Cinema du look has been heavily criticised for regarding spectacle over narrative and is often seen as celebrating artificiality, as the antagonist to the French New Wave it is a movement that employs studio shooting and favours high production values. In the case of Leos Carax’s Les Amants du pont-neuf (1991) it can be argued that the element of spectacle is of the utmost importance, therefore aligning itself in the cinema du look movement. A movement that has a tendency to foreground light, colour, and sound, Cinema du look is typified in the sequence where the two main characters are dancing on the bridge. This visually breathtaking scene is a combination of the excessive fireworks in the background, the rippling yellow shirt of Juliette Binoche and music that overwhelms you into a state of euphoria, clearly such a captivating sequence depicts the preference of spectacle over narrative.
However, due to his history and origins within Cahiers Du Cinema and the resulting connections with the French New Wave, it is argued that Leos Carax is more alike to Godard than perhaps Luc Besson (one of the main directors of the Cinema du look movement). It is pointed out by ‘Cahiers’ themselves that Carax is working in tradition to Jean-Luc Godard, for example Carax gives his actors their lines the day before shooting (just as Godard does) and also appeared as Edgar in Godard’s King Lear (1987). Writing about Carax’s time working with Cahiers du Cinema, Christian Checa Banuz says: “He began his career in film criticism with a very positive review of Sylvester Stallone’s debut as a director, Paradise Alley (1978), which in itself revealed something of Carax’s particular vision, a special feeling of urgency he was demanding from cinema and filmmakers – an embryonic version of the “smile of speed.” (2006, para. 3).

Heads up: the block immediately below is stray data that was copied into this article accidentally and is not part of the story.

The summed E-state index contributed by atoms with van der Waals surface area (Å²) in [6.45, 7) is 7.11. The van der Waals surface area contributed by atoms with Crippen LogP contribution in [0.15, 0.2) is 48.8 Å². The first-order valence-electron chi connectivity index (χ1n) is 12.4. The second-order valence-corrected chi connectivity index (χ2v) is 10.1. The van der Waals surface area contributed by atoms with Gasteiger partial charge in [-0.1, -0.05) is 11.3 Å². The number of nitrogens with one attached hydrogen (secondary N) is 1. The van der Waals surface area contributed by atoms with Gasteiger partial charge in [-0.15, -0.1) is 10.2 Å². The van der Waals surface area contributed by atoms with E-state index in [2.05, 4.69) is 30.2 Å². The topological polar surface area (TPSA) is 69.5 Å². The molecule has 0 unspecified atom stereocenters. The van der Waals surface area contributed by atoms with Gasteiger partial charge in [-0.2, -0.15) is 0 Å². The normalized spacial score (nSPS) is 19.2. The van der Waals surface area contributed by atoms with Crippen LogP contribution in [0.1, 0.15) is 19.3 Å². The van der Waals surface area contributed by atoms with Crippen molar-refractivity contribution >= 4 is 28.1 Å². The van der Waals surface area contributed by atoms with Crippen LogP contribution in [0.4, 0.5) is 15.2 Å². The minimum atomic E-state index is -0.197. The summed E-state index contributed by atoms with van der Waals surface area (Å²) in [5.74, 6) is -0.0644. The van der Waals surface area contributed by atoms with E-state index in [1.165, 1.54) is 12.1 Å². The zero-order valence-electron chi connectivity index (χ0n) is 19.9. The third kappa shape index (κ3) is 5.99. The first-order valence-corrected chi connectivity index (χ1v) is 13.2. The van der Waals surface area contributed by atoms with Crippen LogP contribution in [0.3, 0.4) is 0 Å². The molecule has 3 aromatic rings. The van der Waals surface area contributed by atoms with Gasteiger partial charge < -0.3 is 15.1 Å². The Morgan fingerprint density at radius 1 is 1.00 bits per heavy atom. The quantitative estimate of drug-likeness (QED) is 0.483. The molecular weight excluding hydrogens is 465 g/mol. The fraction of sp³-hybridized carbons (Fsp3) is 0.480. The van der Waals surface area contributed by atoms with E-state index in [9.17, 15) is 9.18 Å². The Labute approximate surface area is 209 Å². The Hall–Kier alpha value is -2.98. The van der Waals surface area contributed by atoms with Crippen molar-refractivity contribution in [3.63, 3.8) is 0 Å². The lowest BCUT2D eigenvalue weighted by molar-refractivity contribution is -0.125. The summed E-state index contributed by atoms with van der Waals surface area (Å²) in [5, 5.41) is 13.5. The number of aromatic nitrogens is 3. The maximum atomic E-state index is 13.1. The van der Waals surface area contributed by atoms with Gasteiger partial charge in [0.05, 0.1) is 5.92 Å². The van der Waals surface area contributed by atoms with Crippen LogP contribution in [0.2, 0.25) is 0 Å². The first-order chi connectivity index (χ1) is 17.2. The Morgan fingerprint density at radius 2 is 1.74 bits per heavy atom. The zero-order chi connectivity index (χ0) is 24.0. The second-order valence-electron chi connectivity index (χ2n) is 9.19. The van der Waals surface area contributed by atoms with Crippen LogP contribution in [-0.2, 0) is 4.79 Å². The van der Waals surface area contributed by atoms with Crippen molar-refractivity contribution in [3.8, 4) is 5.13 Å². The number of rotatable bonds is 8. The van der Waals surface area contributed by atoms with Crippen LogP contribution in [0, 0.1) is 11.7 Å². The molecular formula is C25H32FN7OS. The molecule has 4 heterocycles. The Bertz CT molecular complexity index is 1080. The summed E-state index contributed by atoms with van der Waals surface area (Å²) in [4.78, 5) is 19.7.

“My dreams sent me. People in dreams, ought to call them when you wake. Make life simpler. ‘Hello, dreamed of you. Love woke me'”
As a result it appears that Carax is a better fit to the ideologies of the French New Wave and the principles of Cahiers du Cinema, “In Challenging the viewer to reconsider certain preconceptions regarding cinema, narrative and the image, Carax’s films on occasion create the conditions forsomething like thinking otherwise” (Daly & Dowd, 2003, p.17). This displays how Carax isn’t only concerned with creating an aesthetically pleasing piece of work, also aiming to be thought provoking and encourage his audience to become more active viewers and to engage with his films. Furthermore, his directorial style shows his efforts to create a realist and authentic film: “Carax obliged his actors to spend several months living amongst the homeless in preparation for the shooting, for their performance has a stark authenticity that certain critics found disturbing.” (Powrie, 2006, p. 207). This way of directing in order to create a more realistic semblance appears vastly similar to the ways in which Jean-Luc Godard made his films, which highlights once again the fact that Carax has a greater connection with the French New Wave than Cinema du Look. Carax’s Les amants du pont-neuf
Carax, L. (Director). (1991). Les Amants Du Pont-Neuf. [Motion Picture]. France: Gaumont.
Checa Banuz, C. (2006, November). Leos Carax. Senses of Cinema (41). Retrieved from http://sensesofcinema.com/2006/great-directors/carax/#top
Daly, F., & Dowd, Garin. (2003). Leos Carax. Manchester: Manchester University Press.
Godard, J-L. (Director). (1987). King Lear. [Motion Picture]. United States: Cannon Films
Powrie, P. (2006). The Cinema of France. London: Wallflower Press.
Stallone, S. (Director). (1978). Paradise Alley. [Motion Picture]. United States: Universal Pictures.